Role of the cell wall phenolic glycolipid-1 in the peripheral nerve predilection of Mycobacterium leprae.
Laboratory of Bacterial Pathogenesis and Immunology, The Rockefeller University, New York, New York 10021, USA.
The cell wall of pathogenic mycobacteria is abundant with complex glycolipids whose roles in disease pathogenesis are mostly unknown. Here, we provide evidence for the involvement of the specific trisaccharide unit of the phenolic glycolipid-1 (PGL-1) of Mycobacterium leprae in determining the bacterial predilection to the peripheral nerve. PGL-1 binds specifically to the native laminin-2 in the basal lamina of Schwann cell-axon units. This binding is mediated by the alpha(2LG1, alpha2LG4, and alpha2LG5 modules present in the naturally cleaved fragments of the peripheral nerve laminin alpha2 chain, and is inhibited by the synthetic terminal trisaccharide of PGL-1. PGL-1 is involved in the M. leprae invasion of Schwann cells through the basal lamina in a laminin-2-dependent pathway. The results indicate a novel role of a bacterial glycolipid in determining the nerve predilection of a human pathogen.
A Mycobacterium leprae gene encoding a fibronectin binding protein is used for efficient invasion of epithelial cells and Schwann cells.
Department of Internal Medicine, Washington University School of Medicine, St. Louis Missouri 63110, USA.
Mycobacterium leprae, the causative agent of leprosy, is an obligate intracellular pathogen. M. leprae can infect a variety of cells in vivo, including epithelial cells, muscle cells, and Schwann cells, in addition to macrophages. The ligand-receptor interactions important in the attachment and ingestion of M. leprae by these nonmacrophage cells remains unknown. Fibronectin (FN) significantly enhances both attachment and ingestion of M. leprae by epithelial and Schwann cell lines. We cloned an M. leprae FN binding protein (FN attachment protein [FAP]) distinct from the 85ABC complex which has been shown previously to bind FN. The FAP open reading frame predicts a protein of 29.5 kDa with a 39-amino-acid signal peptide and was previously described as an antigen in leprosy patients. M. leprae FAP has homologies in M. vaccae, M. avium, and M. tuberculosis, as determined by Southern blotting and direct peptide analysis. Both anti-FAP antibodies and an Escherichia coli-expressed recombinant protein significantly blocked M. leprae attachment and internalization by T-24, an epithelial cell line, and JS1, a Schwann cell line. These data suggest that FN can be a bridging opsonic ligand for attachment of mycobacteria to nonphagocytes and that FAP plays an important role in this process. This may be an important step in the initiation of M. leprae infection in vivo.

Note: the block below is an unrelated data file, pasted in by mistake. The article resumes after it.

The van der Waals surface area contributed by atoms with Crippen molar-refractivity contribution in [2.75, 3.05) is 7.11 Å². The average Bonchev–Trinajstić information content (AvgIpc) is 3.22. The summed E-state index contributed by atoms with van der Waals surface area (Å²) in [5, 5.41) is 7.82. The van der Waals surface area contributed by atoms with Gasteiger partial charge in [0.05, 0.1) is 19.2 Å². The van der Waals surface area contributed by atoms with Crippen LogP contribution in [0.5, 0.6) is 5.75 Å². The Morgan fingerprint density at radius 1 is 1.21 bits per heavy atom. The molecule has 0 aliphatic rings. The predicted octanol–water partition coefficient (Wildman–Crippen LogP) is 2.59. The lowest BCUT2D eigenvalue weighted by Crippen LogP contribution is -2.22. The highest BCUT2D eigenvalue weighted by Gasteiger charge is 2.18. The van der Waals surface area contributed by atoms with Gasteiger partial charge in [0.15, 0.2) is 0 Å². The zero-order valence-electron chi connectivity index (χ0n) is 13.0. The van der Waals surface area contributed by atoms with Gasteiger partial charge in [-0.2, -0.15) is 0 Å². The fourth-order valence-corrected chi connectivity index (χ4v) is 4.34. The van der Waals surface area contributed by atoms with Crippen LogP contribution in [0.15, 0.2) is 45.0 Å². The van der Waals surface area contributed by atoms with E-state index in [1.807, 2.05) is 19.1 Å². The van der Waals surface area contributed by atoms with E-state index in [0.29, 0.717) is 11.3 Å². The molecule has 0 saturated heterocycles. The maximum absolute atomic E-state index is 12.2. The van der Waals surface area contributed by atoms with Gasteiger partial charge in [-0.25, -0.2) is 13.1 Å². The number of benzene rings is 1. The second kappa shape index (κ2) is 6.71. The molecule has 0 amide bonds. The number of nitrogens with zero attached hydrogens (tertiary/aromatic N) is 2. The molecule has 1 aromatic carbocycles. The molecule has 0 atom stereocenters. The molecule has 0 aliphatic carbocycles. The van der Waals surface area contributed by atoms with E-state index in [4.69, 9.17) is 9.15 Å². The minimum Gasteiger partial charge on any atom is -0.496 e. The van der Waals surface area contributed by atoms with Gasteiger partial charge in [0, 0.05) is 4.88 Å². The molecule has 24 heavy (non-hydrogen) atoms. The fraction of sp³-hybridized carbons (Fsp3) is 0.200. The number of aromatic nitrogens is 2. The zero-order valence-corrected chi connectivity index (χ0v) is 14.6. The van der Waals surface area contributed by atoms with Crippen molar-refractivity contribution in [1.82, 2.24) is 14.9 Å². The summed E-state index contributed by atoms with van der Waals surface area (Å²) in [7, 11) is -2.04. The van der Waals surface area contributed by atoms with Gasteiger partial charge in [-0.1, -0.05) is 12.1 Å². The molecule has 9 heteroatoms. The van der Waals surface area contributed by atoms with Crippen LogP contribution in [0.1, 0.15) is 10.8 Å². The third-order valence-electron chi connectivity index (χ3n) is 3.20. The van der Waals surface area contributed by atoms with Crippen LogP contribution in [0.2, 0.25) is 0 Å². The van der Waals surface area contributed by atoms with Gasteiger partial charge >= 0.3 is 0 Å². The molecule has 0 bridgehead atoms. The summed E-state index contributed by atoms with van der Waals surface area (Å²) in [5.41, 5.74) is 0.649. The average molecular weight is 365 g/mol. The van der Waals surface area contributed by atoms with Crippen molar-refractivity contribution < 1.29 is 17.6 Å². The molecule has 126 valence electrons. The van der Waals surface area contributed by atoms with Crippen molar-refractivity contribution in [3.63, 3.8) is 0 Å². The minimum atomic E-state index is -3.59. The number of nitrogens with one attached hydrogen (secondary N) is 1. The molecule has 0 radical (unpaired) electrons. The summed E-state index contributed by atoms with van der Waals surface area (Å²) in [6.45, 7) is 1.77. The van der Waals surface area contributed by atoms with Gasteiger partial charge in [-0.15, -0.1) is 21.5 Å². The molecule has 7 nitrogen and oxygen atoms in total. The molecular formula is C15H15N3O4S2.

Enhanced susceptibility of thymectomized and irradiated mice to infection with Mycobacterium leprae.
Laboratory of Bacterial Pathogenesis and Immunology, The Rockefeller University, New York, NY 10021, USA. email@example.com
Demyelination results in severe disability in many neurodegenerative diseases and nervous system infections, and it is typically mediated by inflammatory responses. Mycobacterium leprae, the causative organism of leprosy, induced rapid demyelination by a contact-dependent mechanism in the absence of immune cells in an in vitro nerve tissue culture model and in Rag1-knockout (Rag1-/-) mice, which lack mature B and T lymphocytes. Myelinated Schwann cells were resistant to M. leprae invasion but undergo demyelination upon bacterial attachment, whereas nonmyelinated Schwann cells harbor intracellular M. leprae in large numbers. During M. leprae-induced demyelination, Schwann cells proliferate significantly both in vitro and in vivo and generate a more nonmyelinated phenotype, thereby securing the intracellular niche for M. leprae.
Division of Dermatology, University of California School of Medicine, Los Angeles 90095, USA.
IL-15 is a novel cytokine with potent T cell growth factor activity. Here, we investigated the role of IL-15 in the human immune response to intracellular infection by studying patients leprosy. We found that IL-15 mRNA and protein were more strongly expressed in immunologically resistant tuberculoid patients than in with unresponsive and susceptible lepromatous patients. In vitro, Mycobacterium leprae induced IL-15 secretion from peripheral blood monocytes. Furthermore, rIL-15 by itself and in combination with rIL-2 or rIL-7 augmented PBMC proliferative responses to the pathogen. Although rIL-15 expanded the CD3-CD56+(NK) subset, rIL-15 combined with M. leprae induced the expansion of CD3+CD56+ T cells. Immunohistologic analysis of leprosy skin lesions indicated that the frequency of CD56+ cells was greatest in the group of patients with high IL-15 expression, and that >90% of the CD56+ cells in lesions were CD3+ T cells. Therefore, IL-15 augments the local T cell response to human intracellular pathogen.